It is often said there are no permanent enemies, and no permanent friends, only permanent interests in foreign policy. This seems to apply pretty much in Nepal’s domestic politics. The interest in politics should be based on political principles and agendas. But the leaders’ interests have been driven by their ego and gain.
Now, we are used to facing the tragedy of a political leader’s ego and gain. KP Oli had ascended to the throne with the support of almost two thirds majority in the House of Representatives. In his initial days as a prime minister, he used to claim that he was leading the most powerful government. Technically, of course, it was a powerful government after the Bisheshwor Prasad (BP) Koirala government in 1959. The great tragedy of Nepali democracy is that BP’s government survived less than two years because of Indian Prime Minister Jawaharlal Nehru’s security concern and King Mahendra’s ambition to be an active monarch. BP’s government could not move ahead as smoothly as people had hoped.
Analysts, leaders and intellectuals have pointed to external factors to push Oli’s government into turmoil. But if we see things from Marxist perspective, an internal factor is always crucial. If there is quality for change inside things, then external factors can influence it. The leadership failure of PM Oli, coupled with his ego-centricism, have brought a challenge onto himself.
Articles and provisions of the constitution are not enough to make democracy strong and prosperous. All democracies rely on informal rules. We always praise the two-term presidency system in US politics that the US constitution has provisioned since 1951. Apart from Franklin D Roosevelt, no one has got the opportunity to become president for more than two terms. After Roosevelt, the US made an amendment in the constitution to fix two-term for president in 1951. The first US president George Washington’s retirement after two terms established a powerful precedent in US politics. Even ambitious and popular presidents like Thomas Jefferson and Andrew Jackson refrained from challenging it. But in Nepal, leaders try to violate provisions and rule as much as possible to fulfill personal interests. Leaders not only violate the country’s constitutions and laws while they are in position, but also party’s constitution to hold executive positions. Take the decision of CPN-UML. In the ninth congress, CPN-UML provisioned that septuagenarians are prohibited to hold the position in the party. It was not continued while they merged with CPN Maoist Centre to become Nepal Communist Party (NCP). When the Supreme Court invalidated the merger, PM Oli made a change in the provision of age limit allowing the septuagenarians and older to hold a position in the party. It is clear that the decision was taken to continue Oli as the party’s chairman. A preference for a single leader in a party never makes democracy strong.
After the constitution promulgation, Oli got the great opportunity to lead a two-thirds majority government. But he failed to abide by the constitution himself and generate people’s trust in the constitution.
Prime Minister Oli is practicing constitutional hardball. He has been manipulating procedures, laws, and institutions in his favour, causing a big threat to democracy. In the process, PM Oli is profiting himself. This destroys the ground to work together for a shared understanding of democracy.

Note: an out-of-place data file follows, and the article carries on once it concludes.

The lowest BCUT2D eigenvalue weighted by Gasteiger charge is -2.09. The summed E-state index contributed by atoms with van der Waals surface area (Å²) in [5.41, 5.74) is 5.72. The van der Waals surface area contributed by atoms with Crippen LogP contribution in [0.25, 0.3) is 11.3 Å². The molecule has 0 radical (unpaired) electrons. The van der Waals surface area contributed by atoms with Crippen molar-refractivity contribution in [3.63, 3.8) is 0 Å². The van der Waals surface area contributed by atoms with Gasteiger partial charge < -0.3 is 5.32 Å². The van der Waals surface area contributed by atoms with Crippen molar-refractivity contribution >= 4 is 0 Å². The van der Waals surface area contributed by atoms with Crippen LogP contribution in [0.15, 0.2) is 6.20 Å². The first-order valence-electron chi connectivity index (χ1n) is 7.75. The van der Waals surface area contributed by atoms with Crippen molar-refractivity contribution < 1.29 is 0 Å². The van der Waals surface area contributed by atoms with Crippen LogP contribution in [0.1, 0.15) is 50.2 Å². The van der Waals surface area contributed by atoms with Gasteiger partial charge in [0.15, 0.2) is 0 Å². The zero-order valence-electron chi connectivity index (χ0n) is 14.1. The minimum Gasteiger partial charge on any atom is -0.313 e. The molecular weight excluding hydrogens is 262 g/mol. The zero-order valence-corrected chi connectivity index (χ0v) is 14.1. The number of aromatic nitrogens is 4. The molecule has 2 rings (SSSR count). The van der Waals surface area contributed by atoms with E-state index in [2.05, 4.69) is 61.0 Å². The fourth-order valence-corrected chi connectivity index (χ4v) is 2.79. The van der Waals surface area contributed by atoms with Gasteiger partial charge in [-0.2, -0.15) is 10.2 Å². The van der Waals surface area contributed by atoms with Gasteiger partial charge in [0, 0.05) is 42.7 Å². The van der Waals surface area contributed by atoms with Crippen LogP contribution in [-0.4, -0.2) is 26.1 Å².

Now, not only has PM Oli lost two thirds majority support, he has also lost his fellow comrades to the opposition camp. A leader always needs to create space for different thoughts but PM Oli always followed bigotry. Bigotry begets bigotry: His fellow leaders and opposition are now left with no option but to take revenge against Oli.
State institutions hardly ever independently work in favour of justice and people in third world countries. It happens because leaders practice constitutional hardball to reach and remain in power. In Nepal, politics of ‘setting’ has become a norm. People are suspicious of the decision of the Supreme Court and Election Commission because there is a kind of ‘setting’. People’s suspicions in the institutions are outcomes of lack of rule of law and arbitrary measures of PM Oli.
After the constitution promulgation, Oli got the great opportunity to lead a two thirds majority government. But he failed to abide by the constitution himself and generate people’s trust in the constitution. Oli himself did not seem to own up this constitution. He said in public that federalism is a part of decentralization and provinces are not autonomous but units of federal government.
Oli has been manipulating procedures, laws, and institutions in his favour, causing a big threat to democracy.
Oli has already dissolved the House of Representatives twice. He used to claim nobody else can form and lead a government but himself. But it is crystal clear from his conspiracy how he has prevented others from forming a new government. He has no mutual tolerance which is an essential quality for a democratic leader. If leaders have no democratic culture then the only democratic constitution is not enough to save democracy.
Given his own failure on multiple fronts, Oli should have stepped down. But such moral politics cannot be expected from him. Tolerance is not inherent in Oli’s character and that is pushing our democracy to danger.